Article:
Jadad scores were used to measure the quality of the randomized controlled trials (BOX 1).16 For the other studies, methodological limitations that could compromise the study's quality were recorded based on a quality score created by a work group of the US Preventive Services Task Force (USPSTF) (BOX 2).17 Two reviewers (E.S.L. and H.D.N.) rated study quality independently; there was 100% agreement on Jadad scores and 80% agreement on USPSTF quality scores. When the reviewers disagreed, a final score was reached through consensus. We evaluated studies for selection bias using funnel plots.18

The original goal was to combine the results of the cognitive tests quantitatively; however, the study designs and cognitive measures were too dissimilar. Instead, the cognitive tests were qualitatively combined according to what was measured (memory, attention, reasoning, mental status, motor speed, verbal function) using a reference guide19 and expert opinion. When possible, we calculated the increment of effect and normalized the scores using a total of 100 points. In some cases, scores were estimated from figures.12,20,21

Box 1. Criteria for Grading Quality of Randomized Controlled Trials: The Jadad Score

Study received 1 point for each yes or 0 point for each no for each of the following questions:

  1. Was the study described as randomized such as using the words randomly, random, and randomization?

    a. An additional point was given if method of randomization was described and it was appropriate (for example, table of random numbers, computer generated)

    b. A point was deducted if the method of randomization was inappropriate (for example, patients allocated alternately by birth date or hospital number)

  2. Was the study described as double blind?

    a. A point was given if method of blinding was described and it was appropriate (for example, identical placebo)

    b. An additional point was deducted if method of blinding was inappropriate (for example, comparing placebo tablet with injection)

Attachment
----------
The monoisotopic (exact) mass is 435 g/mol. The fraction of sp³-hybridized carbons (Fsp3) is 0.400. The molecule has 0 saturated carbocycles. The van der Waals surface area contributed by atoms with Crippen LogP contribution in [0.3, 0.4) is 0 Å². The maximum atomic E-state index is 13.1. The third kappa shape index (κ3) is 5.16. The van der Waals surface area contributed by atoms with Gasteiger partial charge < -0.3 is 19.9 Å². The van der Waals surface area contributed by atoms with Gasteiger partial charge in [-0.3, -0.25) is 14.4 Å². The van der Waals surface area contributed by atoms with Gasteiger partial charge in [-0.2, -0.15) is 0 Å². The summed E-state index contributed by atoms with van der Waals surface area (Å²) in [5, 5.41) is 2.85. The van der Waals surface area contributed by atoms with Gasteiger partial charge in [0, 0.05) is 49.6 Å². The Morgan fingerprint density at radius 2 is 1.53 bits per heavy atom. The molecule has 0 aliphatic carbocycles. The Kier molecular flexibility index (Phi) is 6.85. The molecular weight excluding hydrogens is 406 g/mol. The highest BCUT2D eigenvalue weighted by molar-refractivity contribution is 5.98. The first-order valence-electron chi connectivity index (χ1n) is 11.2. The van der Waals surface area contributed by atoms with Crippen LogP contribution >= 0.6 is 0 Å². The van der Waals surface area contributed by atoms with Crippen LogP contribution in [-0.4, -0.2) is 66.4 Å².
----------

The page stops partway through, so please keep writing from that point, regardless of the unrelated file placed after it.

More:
3. Was there a description of withdrawals and dropouts?

Maximum number of points is 5.

Box 2. Criteria for Grading the Internal Validity of Individual Studies

The Methods Work Group for the US Preventive Services Task Force (USPSTF) developed a set of criteria to determine how well individual studies were conducted (internal validity).17 Presented below are a set of minimal criteria for case-control and cohort study designs. The Task Force also defined a 3-category rating of "good," "fair," and "poor," based on these criteria. In general, a good study is one that meets all criteria well. A fair study is one that does not meet (or it is not clear that it meets) at least one criterion but has no known important limitation that could invalidate its results. A poor study has important limitations. These specifications are not meant to be rigid rules but rather are intended to be general guidelines, and individual exceptions, when explicitly explained and justified, can be made.

Case-Control Studies

  • Accurate ascertainment of cases

  • Nonbiased selection of cases/controls with exclusion criteria applied equally to both

  • High response rate

  • Diagnostic testing procedures applied equally to each group

  • Measurement of exposure accurate and applied equally to each group

  • Appropriate attention to potential confounding variables

Cohort Studies

  • Initial assembly of comparable groups: consideration of potential confounders with either restriction or measurement for adjustment in the analysis; consideration of inception cohorts

  • Maintenance of comparable groups (includes attrition, cross-overs, adherence, contamination)

  • Important differential loss to follow-up or overall high loss to follow-up

  • Measurements: equal, reliable, and valid (includes masking of outcome assessment)

  • Clear definition of interventions

  • Important outcomes considered

  • Analysis: adjustment for potential confounders

For studies of dementia, we performed a meta-analysis of the 2 cohort22,23 and 10 case-control studies13,14,2431 meeting inclusion criteria. All reported either relative risk (RR) or odds ratio (OR) estimates. The logarithm of RR (logRR) was assumed to have a normal distribution. If confidence intervals (CIs) or P values were reported, SEs for the logRR were calculated. If neither was reported, SEs were calculated for studies that reported enough data. The logRR and the corresponding SEs were used as data points for the meta-analysis.

Fixed and random effects models were fit on the data. Mean RRs and CIs were estimated for a global HRT effect. The Bayesian data analytic framework was used to fit the model. Inference on the parameters was done via posterior probability distributions. The data were analyzed using WinBUGS software,32 which uses a method of Markov Chain Monte Carlo called Gibbs Sampling to simulate posterior probability distributions.

Noninformative prior probability distributions were used. Inference was made on 5000 simulated draws (1000 draws from 5 chains) from the posterior distribution after adequate convergence. Sensitivity analysis was performed using different prior distributions, combining only studies with similar methods and excluding a study with uncertain CIs.

Effects on Cognition